Our experienced lawyers share their unique perspectives on the latest market news and trends. Moulis Legal and our lawyers are highly ranked by respected peer review agencies Chambers & Partners, Who’s Who Legal and Best Lawyers. Our recognitions include consistent Band 1 recognition by Chambers & Partners Asia Pacific, and as one of Australia’s top 20 law firms (Chambers & Partners, 2015).
Two events which took place in courts at opposite ends of the world in September of this year have accelerated the prospects for expensive “climate change litigation” against carbon-emitting companies and government regulators.
In an increasingly integrated world trading environment, globalisation and the threat of terrorism have brought security concerns to the fore. New regulations dealing with everything from container inspection requirements to “trading with the enemy” restrictions are increasingly common.
The Court of First Instance at Luxembourg has handed down a decision that will further liberalise the treatment of Chinese exporters accused of the practice of selling products at low prices to European customers (“dumping”).
Foreign investment stories have dominated media headlines in recent months. Australia-China business stakeholders will have noticed:
On 24 March 2009 the Assistant Treasurer, Chris Bowen, and the Home Affairs Minister, Bob Debus, jointly announced that the Government has requested the Productivity Commission, Australia’s highest level economic research and advisory body, to undertake an inquiry into the “effectiveness and impact” of Australia’s anti-dumping and countervailing system.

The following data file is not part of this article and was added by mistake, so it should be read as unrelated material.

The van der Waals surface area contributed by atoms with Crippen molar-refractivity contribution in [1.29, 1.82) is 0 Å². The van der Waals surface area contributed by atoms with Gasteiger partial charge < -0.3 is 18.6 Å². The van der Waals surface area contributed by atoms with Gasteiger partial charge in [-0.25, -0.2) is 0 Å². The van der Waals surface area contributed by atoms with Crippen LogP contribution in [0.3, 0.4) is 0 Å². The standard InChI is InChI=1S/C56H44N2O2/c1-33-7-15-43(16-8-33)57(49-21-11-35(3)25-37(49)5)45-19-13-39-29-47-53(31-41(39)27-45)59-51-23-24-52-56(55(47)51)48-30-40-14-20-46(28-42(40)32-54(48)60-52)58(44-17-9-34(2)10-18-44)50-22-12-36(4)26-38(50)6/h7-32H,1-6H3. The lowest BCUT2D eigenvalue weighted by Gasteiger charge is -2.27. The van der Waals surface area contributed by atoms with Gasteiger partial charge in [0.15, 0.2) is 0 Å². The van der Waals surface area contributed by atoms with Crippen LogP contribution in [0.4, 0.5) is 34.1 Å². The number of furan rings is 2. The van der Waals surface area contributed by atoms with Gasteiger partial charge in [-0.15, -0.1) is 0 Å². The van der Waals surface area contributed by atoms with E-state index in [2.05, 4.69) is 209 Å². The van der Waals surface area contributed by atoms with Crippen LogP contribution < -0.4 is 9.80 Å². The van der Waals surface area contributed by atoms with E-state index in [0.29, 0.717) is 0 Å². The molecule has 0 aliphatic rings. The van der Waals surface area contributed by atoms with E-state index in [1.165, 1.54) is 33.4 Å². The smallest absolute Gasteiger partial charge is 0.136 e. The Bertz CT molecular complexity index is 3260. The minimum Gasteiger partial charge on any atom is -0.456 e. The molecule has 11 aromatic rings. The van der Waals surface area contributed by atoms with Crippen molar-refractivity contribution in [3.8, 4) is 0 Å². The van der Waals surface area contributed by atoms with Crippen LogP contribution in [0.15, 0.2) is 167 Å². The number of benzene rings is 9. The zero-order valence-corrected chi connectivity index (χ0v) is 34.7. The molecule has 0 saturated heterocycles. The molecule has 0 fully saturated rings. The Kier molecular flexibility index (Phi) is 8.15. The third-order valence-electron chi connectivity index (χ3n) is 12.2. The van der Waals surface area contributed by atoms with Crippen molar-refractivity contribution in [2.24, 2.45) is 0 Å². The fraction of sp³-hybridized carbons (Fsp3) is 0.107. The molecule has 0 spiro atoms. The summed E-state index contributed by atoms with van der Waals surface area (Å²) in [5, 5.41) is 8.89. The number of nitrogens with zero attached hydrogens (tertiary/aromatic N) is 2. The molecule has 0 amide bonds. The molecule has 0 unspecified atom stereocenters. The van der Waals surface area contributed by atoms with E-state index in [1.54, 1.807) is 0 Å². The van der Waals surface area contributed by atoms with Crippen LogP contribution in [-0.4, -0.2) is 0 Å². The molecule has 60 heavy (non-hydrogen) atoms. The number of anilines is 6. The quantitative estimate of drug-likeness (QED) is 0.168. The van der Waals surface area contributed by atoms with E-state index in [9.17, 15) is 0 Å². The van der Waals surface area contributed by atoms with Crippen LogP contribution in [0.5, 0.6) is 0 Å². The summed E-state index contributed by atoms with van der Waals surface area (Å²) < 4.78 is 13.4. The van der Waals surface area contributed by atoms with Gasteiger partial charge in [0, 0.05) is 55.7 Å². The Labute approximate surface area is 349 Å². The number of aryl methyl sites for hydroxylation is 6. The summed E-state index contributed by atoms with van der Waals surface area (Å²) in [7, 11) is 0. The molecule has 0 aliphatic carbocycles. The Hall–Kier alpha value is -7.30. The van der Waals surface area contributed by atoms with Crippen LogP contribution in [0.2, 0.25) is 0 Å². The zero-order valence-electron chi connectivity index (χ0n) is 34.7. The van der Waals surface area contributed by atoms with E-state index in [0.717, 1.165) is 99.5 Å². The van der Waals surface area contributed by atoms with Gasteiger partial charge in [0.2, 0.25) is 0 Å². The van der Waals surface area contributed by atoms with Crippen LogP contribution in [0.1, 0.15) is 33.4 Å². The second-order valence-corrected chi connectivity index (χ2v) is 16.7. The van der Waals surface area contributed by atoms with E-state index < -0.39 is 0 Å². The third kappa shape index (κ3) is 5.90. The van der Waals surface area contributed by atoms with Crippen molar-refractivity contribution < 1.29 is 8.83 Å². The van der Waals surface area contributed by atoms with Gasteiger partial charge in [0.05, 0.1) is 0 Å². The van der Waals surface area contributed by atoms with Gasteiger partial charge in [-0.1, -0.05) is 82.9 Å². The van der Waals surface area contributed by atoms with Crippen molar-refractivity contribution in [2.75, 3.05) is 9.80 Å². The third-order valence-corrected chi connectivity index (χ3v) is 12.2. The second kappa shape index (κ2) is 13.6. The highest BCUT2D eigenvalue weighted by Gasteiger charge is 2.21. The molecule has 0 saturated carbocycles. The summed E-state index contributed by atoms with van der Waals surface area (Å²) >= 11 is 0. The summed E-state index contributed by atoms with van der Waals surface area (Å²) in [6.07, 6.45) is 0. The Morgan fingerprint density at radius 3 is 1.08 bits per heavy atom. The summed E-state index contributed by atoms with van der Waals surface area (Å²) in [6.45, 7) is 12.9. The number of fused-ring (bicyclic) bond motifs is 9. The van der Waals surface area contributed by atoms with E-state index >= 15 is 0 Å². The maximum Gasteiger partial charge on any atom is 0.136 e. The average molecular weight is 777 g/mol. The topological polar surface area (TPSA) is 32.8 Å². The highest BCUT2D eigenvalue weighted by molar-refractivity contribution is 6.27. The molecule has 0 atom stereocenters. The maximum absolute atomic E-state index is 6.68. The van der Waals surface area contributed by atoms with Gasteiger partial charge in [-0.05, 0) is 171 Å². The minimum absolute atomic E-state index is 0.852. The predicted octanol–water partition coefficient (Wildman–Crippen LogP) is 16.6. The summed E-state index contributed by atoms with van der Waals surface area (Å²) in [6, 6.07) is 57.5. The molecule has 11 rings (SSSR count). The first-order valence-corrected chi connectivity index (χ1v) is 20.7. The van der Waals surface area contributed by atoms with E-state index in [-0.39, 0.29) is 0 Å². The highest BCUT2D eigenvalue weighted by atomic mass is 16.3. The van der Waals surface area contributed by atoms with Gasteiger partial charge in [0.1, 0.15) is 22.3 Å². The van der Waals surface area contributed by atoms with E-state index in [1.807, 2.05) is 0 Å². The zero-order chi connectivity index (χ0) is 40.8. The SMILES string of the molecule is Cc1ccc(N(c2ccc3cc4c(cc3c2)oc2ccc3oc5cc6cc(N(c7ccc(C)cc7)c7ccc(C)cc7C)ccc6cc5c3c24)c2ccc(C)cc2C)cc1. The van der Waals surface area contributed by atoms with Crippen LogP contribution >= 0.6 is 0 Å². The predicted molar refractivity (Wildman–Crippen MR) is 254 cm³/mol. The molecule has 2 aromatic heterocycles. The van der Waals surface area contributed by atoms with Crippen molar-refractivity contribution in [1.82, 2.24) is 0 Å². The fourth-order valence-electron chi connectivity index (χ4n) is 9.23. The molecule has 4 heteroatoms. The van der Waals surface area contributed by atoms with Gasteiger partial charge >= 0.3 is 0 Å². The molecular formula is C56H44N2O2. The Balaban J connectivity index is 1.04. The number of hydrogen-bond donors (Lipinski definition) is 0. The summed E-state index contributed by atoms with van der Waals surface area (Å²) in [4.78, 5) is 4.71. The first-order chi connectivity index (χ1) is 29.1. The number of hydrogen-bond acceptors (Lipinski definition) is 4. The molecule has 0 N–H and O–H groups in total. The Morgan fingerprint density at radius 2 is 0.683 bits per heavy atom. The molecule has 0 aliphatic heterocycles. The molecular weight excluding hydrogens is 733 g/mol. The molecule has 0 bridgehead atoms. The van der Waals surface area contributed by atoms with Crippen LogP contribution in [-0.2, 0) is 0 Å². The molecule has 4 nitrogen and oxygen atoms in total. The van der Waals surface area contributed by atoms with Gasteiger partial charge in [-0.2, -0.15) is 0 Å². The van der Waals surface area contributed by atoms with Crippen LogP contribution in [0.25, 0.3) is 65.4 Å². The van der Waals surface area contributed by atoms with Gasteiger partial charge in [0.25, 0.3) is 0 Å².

The two week post-election political stalemate in Canberra has ended with the announcement that the Greens will support the Labor Party’s Jon Stanhope as Chief Minister of the ACT. The Greens have decided not to take up any Ministerial portfolios.
The Mortimer review of export policies and programs, entitled Winning in World Markets (“Mortimer Report”) was released on 1 September 2008. It provides an export blueprint for small to medium enterprises (“SMEs”) that are or might become exporters over the next 5 years, and makes important recommendations about how they can be supported in the future.
Daniel Moulis participated in the interesting and topical Commercial Practice in a Global Economy conference in Sydney on 1 August 2008, hosted by the Commercial Law Association of Australia in conjunction with the Ross Parsons Centre of Commercial, Corporate and Taxation Law of the University of Sydney.
Australia has been a popular target for Chinese outbound investment over the last decade, especially in the mining and resources industries. The Federal Treasury’s Foreign Investment Review Board (“FIRB”), which is based in Canberra, has the role of assessing such investment proposals in the “national interest”.
Minor changes which have been proposed to the subsidy disciplines of the WTO Subsidies and Countervailing Measures Agreement recognise that the existing Agreement is fundamentally sound, and reflect a widely held view that the interpretation and observance of the rules is a more important issue than what they say.